138556236_e95a080235_zNew Laws About Visas, Green Cards, US Citizenship and Naturalization

Visas are required for those US visitors who wish to remain in the country to live or work.  An application for a visa can be completed online or in a local government immigration office.  The purpose of one’s stay will determine which type of visa application to use.  Allowed reasons for living or working within the US include the following:

  • Family sponsored visas for immediate relatives of US citizens to come live with their family members in the United States.
  • Application for a student visa through the US Department of Homeland Security, if one plans to attend college here.
  • Temporary workers need an employer-sponsored visa.
  • Medical treatment within the US requires a special medical-purpose visa.
  • Tourists from certain countries require a tourist visa application to be completed.  Certain countries that are a part of a visa waiver program.

Naturalization procedures have also changed for children of immigrants and for children born to illegal aliens within the US.  Requirements have been revised allowing minor children an opportunity to apply for certain types of citizenship, including citizenship through a derivation process or acquisition process.

Naturalization for minor children under the age of eighteen can be granted if a parent is a US citizen.  The process of gaining US citizenship at the time of birth through a parent is called acquisition.  Naturalized rules for adults include passing a citizenship test and filing a standard application.

Contact the immigration law offices of Atlanta attorneys Brownstein & Nguyen for any further questions or details regarding the citizenship and naturalization of a minor.

Image via Flickr

What You Need to Know About Executive Action Changes to DACA and DAPA

President Obama announced executive actions implementing important changes to U.S. immigration laws on November 20, 2014. These changes include the expansion of DACA (Deferred Action for Childhood Arrivals) and the establishment of DAPA – Deferred Action for Parental Accountability. More announcements concerning these changes are expected in February 2015 for DACA and May 2015 for DAPA.

Deferred Action for Childhood Arrivals (DACA)

United States Capitol

Image via Flickr

The executive actions include an expansion of the existing DACA program that was established in June 2012. Under the expanded program, the Department of Homeland Security will expand DACA eligibility for people who came into the U.S. as children, commonly referred to as DREAMers.

The expanded pool gives eligibility to those individuals who entered the United States on or before January 1, 2010, were under 16 years of age at the time of entry, and have remained continuously within the country since then. Initially, DACA required that applicants be under the age of thirty-one years at the application time, but under the revised program there is no age limit. Unlike the initial program which offered a two year deferred action, the expanded DACA program grants a three year deferred action to eligible persons. This means first-time DACA applicants, as well as those renewing their status, will be granted a three-year deferred action as well as a work authorization.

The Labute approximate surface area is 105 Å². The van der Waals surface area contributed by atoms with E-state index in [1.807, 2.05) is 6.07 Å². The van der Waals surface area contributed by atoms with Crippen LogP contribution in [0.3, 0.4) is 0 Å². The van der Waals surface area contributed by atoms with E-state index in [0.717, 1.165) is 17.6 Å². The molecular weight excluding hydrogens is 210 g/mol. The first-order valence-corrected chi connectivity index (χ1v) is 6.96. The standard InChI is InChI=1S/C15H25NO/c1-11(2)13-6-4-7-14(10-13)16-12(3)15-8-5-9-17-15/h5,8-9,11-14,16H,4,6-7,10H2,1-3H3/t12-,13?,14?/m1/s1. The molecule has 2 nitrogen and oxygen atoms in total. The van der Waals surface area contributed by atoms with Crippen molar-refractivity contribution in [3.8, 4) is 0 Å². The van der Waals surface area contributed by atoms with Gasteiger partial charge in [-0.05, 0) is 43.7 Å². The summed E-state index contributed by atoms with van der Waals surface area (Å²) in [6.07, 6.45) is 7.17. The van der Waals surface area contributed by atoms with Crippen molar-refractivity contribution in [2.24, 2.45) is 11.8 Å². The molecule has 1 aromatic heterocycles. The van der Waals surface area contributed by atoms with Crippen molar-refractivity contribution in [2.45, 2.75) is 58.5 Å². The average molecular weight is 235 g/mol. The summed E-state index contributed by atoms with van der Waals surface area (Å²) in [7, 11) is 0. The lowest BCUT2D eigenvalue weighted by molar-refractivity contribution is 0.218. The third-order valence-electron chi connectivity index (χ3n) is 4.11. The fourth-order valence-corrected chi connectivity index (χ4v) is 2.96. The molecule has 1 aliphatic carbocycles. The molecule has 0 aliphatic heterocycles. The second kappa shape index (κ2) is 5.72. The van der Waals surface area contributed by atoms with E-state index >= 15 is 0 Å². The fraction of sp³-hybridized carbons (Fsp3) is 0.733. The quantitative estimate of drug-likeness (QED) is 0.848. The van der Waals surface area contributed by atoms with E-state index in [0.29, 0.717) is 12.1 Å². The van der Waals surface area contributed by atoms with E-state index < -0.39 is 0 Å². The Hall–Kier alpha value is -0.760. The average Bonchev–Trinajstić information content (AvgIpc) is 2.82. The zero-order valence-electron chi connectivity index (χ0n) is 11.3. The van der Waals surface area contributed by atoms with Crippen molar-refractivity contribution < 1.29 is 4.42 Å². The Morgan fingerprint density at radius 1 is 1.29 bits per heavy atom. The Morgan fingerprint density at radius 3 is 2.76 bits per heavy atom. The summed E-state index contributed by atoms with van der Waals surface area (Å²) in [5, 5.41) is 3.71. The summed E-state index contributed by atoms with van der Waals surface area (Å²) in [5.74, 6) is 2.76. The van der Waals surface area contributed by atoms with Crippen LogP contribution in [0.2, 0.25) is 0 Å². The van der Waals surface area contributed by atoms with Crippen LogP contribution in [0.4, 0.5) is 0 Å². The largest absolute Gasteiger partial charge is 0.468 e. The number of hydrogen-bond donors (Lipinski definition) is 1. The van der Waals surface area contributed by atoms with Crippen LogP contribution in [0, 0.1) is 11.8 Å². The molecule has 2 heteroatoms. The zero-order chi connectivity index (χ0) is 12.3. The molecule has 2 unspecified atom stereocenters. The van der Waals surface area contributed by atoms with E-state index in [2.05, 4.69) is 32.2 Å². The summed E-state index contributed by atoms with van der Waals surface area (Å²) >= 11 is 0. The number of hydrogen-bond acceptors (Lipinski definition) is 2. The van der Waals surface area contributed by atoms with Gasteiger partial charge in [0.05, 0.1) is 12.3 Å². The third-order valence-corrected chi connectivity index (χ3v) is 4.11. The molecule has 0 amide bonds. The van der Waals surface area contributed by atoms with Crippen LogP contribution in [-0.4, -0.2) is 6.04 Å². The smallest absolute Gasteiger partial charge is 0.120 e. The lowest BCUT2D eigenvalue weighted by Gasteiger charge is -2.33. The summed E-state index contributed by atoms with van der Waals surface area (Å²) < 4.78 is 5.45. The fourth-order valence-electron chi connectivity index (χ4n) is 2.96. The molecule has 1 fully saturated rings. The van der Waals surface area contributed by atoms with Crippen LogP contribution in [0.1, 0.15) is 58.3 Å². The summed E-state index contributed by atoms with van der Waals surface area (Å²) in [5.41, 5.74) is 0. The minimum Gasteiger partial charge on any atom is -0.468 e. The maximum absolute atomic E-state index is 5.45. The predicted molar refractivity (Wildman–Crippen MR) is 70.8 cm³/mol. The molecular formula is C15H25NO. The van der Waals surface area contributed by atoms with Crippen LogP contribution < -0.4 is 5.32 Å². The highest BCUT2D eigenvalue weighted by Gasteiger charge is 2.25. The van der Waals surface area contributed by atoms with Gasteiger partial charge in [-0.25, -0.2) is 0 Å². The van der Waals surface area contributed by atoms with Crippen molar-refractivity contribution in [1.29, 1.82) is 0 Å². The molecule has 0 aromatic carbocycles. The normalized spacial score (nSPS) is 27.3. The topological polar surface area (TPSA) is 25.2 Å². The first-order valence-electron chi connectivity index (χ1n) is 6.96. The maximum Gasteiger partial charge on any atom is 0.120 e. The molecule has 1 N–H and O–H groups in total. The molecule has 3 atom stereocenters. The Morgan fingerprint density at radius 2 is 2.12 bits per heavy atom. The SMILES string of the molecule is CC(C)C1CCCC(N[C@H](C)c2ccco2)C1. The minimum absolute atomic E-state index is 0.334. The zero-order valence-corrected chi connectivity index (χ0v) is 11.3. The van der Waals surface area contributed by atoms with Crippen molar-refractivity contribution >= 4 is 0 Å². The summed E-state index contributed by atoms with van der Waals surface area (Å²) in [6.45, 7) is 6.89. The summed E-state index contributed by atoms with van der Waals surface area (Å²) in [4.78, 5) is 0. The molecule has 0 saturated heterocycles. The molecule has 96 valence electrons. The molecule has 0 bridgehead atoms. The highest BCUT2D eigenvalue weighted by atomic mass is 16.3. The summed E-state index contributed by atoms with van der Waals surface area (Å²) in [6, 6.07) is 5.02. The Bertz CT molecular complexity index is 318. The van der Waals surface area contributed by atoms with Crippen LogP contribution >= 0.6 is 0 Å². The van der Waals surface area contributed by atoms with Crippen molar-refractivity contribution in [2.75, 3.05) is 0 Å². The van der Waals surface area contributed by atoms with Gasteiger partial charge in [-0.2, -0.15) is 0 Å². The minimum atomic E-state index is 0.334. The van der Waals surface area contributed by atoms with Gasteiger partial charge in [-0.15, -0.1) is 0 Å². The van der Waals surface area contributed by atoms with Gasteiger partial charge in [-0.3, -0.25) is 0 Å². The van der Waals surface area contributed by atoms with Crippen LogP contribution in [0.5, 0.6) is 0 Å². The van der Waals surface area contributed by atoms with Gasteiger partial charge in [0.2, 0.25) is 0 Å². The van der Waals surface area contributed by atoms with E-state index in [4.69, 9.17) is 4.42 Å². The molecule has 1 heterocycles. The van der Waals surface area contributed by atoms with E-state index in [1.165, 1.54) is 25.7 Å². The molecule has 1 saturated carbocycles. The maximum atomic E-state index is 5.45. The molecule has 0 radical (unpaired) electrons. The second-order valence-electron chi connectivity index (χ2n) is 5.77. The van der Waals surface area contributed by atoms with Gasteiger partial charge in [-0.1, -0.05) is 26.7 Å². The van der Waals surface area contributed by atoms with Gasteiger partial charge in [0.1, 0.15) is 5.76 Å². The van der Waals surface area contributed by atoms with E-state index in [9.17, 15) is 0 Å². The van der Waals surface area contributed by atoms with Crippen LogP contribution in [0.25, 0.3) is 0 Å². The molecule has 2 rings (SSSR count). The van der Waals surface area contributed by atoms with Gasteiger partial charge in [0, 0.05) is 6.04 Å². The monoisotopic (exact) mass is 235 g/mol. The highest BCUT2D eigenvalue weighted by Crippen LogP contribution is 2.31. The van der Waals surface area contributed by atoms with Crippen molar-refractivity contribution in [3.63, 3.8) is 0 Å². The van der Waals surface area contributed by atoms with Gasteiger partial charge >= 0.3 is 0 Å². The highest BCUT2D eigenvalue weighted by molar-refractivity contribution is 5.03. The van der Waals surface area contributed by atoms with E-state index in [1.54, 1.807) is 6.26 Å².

DACA targets approximately 300,000 individuals who are potentially eligible for the program. The U.S. Citizenship and Immigration Services (USCIS) will start receiving and acting on new DACA applications 90 days after the President’s announcement, or sometime in February 2015.

Deferred Action for Parental Accountability (DAPA)

The Department of Homeland Security (DHS) will establish a new program targeting the parents of U.S. citizens who do not have legal status (the parents). The DAPA, or Deferred Action for Parental Accountability, program will grant deferred action to eligible parents of United States citizens or parents of lawful permanent residents (LPRs). This will cover children born on or before November 20, 2014.

Individuals eligible for the DAPA program must demonstrate that they have been living within the U.S. since before 2010 and have remained continuously in the country since that date, including on November 20, 2014 and through the date of their application. The DAPA program will grant successful applicants deferred action for a period of three years, just like the expanded DACA program.

The Department of Homeland Security (DHS) believes there is an immigrant population of over four million people who are eligible for this program. The U.S. Citizenship and Immigration Services (USCIS) will start accepting DAPA applications about 180 days from the President’s November announcement, or sometime in May 2015.

Do you believe you are eligible for either the DACA or the DAPA program? If so, it is important to start gathering the necessary documents required for the respective program so that you will be ready when the time comes. You will need required documents to establish your: